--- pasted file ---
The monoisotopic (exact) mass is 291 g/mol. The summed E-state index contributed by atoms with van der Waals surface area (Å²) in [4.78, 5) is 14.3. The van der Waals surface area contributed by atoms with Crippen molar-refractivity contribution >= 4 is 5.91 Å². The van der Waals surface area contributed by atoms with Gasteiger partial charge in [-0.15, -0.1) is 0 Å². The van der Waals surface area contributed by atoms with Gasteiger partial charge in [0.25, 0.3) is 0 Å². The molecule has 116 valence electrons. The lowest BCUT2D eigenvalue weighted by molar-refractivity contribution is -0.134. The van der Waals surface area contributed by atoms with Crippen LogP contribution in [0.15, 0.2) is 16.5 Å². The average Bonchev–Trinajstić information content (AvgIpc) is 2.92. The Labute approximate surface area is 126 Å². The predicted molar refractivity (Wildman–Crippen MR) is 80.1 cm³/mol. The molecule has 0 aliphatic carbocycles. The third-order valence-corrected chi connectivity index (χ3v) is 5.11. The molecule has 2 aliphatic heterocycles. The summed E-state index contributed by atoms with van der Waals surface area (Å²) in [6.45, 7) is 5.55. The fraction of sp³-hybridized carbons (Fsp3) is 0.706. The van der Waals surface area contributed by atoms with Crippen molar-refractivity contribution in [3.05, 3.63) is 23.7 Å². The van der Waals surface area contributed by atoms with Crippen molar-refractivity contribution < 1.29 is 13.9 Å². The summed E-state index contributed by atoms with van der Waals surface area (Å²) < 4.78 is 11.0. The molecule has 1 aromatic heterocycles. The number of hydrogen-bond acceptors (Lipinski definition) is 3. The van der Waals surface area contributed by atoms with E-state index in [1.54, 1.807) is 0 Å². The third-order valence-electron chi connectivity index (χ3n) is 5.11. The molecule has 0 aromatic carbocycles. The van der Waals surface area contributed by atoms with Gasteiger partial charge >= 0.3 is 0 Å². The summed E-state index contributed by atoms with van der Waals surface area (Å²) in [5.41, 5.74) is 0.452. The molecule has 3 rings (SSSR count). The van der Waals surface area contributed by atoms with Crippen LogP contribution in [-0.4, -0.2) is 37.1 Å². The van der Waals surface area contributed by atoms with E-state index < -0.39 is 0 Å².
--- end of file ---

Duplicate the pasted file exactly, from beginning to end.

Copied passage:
The monoisotopic (exact) mass is 291 g/mol. The summed E-state index contributed by atoms with van der Waals surface area (Å²) in [4.78, 5) is 14.3. The van der Waals surface area contributed by atoms with Crippen molar-refractivity contribution >= 4 is 5.91 Å². The van der Waals surface area contributed by atoms with Gasteiger partial charge in [-0.15, -0.1) is 0 Å². The van der Waals surface area contributed by atoms with Gasteiger partial charge in [0.25, 0.3) is 0 Å². The molecule has 116 valence electrons. The lowest BCUT2D eigenvalue weighted by molar-refractivity contribution is -0.134. The van der Waals surface area contributed by atoms with Crippen LogP contribution in [0.15, 0.2) is 16.5 Å². The average Bonchev–Trinajstić information content (AvgIpc) is 2.92. The Labute approximate surface area is 126 Å². The predicted molar refractivity (Wildman–Crippen MR) is 80.1 cm³/mol. The molecule has 0 aliphatic carbocycles. The third-order valence-corrected chi connectivity index (χ3v) is 5.11. The molecule has 2 aliphatic heterocycles. The summed E-state index contributed by atoms with van der Waals surface area (Å²) in [6.45, 7) is 5.55. The fraction of sp³-hybridized carbons (Fsp3) is 0.706. The van der Waals surface area contributed by atoms with Crippen molar-refractivity contribution in [3.05, 3.63) is 23.7 Å². The van der Waals surface area contributed by atoms with Crippen molar-refractivity contribution < 1.29 is 13.9 Å². The summed E-state index contributed by atoms with van der Waals surface area (Å²) < 4.78 is 11.0. The molecule has 1 aromatic heterocycles. The number of hydrogen-bond acceptors (Lipinski definition) is 3. The van der Waals surface area contributed by atoms with E-state index in [1.54, 1.807) is 0 Å². The third-order valence-electron chi connectivity index (χ3n) is 5.11. The molecule has 0 aromatic carbocycles. The van der Waals surface area contributed by atoms with Gasteiger partial charge >= 0.3 is 0 Å². The summed E-state index contributed by atoms with van der Waals surface area (Å²) in [5.41, 5.74) is 0.452. The molecule has 3 rings (SSSR count). The van der Waals surface area contributed by atoms with Crippen LogP contribution in [-0.4, -0.2) is 37.1 Å². The van der Waals surface area contributed by atoms with E-state index < -0.39 is 0 Å².